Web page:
Read the rest by David Adler on Z Word.

Mainstreaming of antisemitism: blood libel and conspiracy theory in the Daily Mirror

Daily MirrorColumnist Brian Reade was published in the Daily Mirror as follows (5 March):

I want to thank International Development minister Douglas Alexander for visiting the Gaza Strip, and pledging aid. Because it typifies our cowardly subservience to the all-powerful pro-Israel lobby in America.

We looked away as Israel bombed the crap out of Gaza. When the 1,314 dead Palestinians temporarily sated Tel Aviv’s bloodlust, we sent a third-rate politician to pledge millions to replace all the buildings flattened by Israel’s military machine.

Thus putting up more targets for them to destroy the next time they feel the need to convince their people they are hard-liners who won’t be threatened by Arab infidels. At which point we’ll look away again. How proud our foreign policy makes me.

Open letter to the editor of the Guardian from Workers’ Liberty

workers libertyDear Alan Rusbridger,

The Guardian is the “house organ” of most of the non-Muslim people who took part in the two big demonstrations during the Gaza war. A vigorous campaign by the Guardian against anti-semitism on the “left” might do much good.

On Saturday 7 February, the Guardian carried an editorial, “Language and History”, denouncing anti-semitism and specifically the “anti-Zionist” anti-semitism that is now commonplace, remarking on the growth of anti-semitic incidents in Britain (now on average, one per day, and increasing).

Unfortunately, the editorial seriously misdefined the realities of what it discussed, and pussyfooted around the issue….

Read the rest here, on the Workers’ Liberty website.

Guardian Editorial, 7 February, 2009

guardianThis an editorial in The Guardian, 7 Feb, 09

Distinguishing between anti-Zionism and antisemitism has become a growth industry for every university department of cultural criticism. It is time the debate came out into the open, away from the classrooms and the academic journals. On average, there is an antisemitic attack of some kind every single day in the UK: graffiti, vandalism, arson and occasionally actual physical assault. Jewish schools have been granted extra protection. The Community Security Trust, which monitors incidents, issues frequent advice and warnings. According to the Trust the number of such incidents has risen again since Christmas, and the assault on Gaza. The government acknowledges that there is a growing problem. Responding to a two-year investigation by an all-party committee, it was decided that from this April, every police force will be required to keep a record of antisemitic offences.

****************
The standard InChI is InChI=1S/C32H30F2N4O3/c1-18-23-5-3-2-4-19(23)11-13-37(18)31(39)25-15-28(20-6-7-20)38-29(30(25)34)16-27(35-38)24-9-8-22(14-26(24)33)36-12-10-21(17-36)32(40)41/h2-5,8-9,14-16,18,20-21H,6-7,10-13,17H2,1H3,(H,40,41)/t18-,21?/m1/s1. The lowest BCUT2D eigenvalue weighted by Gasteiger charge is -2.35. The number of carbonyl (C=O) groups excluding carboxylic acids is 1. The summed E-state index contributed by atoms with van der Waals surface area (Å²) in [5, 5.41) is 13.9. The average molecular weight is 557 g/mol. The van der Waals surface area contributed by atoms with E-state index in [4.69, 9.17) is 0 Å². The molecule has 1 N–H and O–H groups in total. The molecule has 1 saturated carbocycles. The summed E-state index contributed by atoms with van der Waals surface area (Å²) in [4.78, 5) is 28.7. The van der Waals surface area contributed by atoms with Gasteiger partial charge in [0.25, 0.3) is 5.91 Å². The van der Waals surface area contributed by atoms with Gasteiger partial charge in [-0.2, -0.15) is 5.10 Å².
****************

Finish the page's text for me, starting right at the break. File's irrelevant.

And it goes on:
This is not because – as some extremists on the right and possibly the left might claim – the government is in the pocket of a “Jewish lobby”. There is no “Jewish lobby” in the conspiratorial sense that the slur implies, and to assert that there is can only be the result of the kind of racism that has scarred Europe from tsarist Russia to the fascists and Stalinists of the 1930s through to the jihadists now. To present all Jewish people as conterminous with Israel and its supporters is a mistake with potentially terrible consequences. It aligns ethnicity with a political perspective, and it is simply racist.

The government has also recognised that there are “specific indications that, unlike other forms of racism, antisemitism is being accepted within parts of society instead of being condemned.” The left fought a long and honourable battle for racial equality, but some within its ranks now risk sloppily allowing their horror of Israeli actions to blind them to antisemitism. There is an ill-considered tendency to reach for the language of Nazism in order to excoriate Israel, regardless of its impact on the climate of tolerance. Last month, a rally in defence of the people of Gaza that included verbal attacks on the so-called “Nazi tendencies” of Israel was followed by actual attacks on Jewish targets in north London. That is not, of course, to say we should not criticise Israel and judge it by the same criteria as any other state.

It is chilling to see “kill Arabs” graffitied on homes in Gaza. But the style in which that is condemned must not create the climate that allows scrawling “kill Jews” on synagogues in Manchester. For that is what is at stake: what might merely be insensitivity can, cumulatively, erode the conditions that foster racial tolerance. For they depend not only on the laws, but on a respect for all people’s sensitivities.

Henry Siegman’s Lies – BobFromBrockley

This is a guest post by BobFromBrockley and is cross-posted at